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Detection of irregular spatial structures

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image of Spatial Vision
For more content, see Multisensory Research and Seeing and Perceiving.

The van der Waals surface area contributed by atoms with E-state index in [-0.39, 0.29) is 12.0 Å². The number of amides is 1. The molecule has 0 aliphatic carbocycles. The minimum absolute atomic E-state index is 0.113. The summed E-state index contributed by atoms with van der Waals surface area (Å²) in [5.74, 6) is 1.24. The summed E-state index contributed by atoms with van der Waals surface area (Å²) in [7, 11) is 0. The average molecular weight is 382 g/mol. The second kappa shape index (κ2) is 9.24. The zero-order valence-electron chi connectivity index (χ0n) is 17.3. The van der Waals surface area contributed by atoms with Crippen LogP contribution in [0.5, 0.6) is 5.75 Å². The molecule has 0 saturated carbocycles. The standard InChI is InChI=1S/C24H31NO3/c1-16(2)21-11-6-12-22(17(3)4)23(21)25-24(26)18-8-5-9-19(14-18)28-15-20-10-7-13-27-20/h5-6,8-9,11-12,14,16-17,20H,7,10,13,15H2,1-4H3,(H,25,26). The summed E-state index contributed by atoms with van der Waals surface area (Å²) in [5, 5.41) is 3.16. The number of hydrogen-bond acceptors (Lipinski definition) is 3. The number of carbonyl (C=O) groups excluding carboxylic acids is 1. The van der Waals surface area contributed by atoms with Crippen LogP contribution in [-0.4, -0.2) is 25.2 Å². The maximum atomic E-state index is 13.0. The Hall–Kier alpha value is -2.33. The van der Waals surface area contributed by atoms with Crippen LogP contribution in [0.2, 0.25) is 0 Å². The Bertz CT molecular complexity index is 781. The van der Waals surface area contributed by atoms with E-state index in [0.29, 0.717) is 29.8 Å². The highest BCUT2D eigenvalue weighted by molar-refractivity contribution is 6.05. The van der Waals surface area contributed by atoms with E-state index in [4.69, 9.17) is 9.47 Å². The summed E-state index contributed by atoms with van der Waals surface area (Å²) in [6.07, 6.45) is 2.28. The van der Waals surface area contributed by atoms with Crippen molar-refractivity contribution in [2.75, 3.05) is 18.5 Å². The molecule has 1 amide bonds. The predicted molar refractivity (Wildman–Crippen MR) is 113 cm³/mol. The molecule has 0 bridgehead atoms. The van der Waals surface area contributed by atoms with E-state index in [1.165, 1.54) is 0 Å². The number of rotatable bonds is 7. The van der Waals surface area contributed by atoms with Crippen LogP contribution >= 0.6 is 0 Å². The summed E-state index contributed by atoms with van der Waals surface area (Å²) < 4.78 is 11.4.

Wilson et al.'s (1997) study on Glass patterns suggested that the integration of stimulus features into a linear shape occurs quite locally, whereas curved structures — such as circular — require global summation. Their conclusion was based on experiments in which they varied the size of the signal area containing a spatial structure. In the present study, we tested the integration of constant-sized linear and curved Glass patterns by varying their global irregularity. If the mechanisms underlying the detection of a Glass pattern pool features globally throughout the stimulus, the irregularity should have a strong effect on detection performance. The irregular Glass patterns were composed of a variable number of sub-areas, each of which contained its own linear or curved structure. The structural irregularity impaired the detection of the curved patterns, whereas the thresholds for the linear patterns were not affected. Thus, our results are in line with the notion that the integration of curved Glass patterns occurs more globally than the integration of linear patterns.


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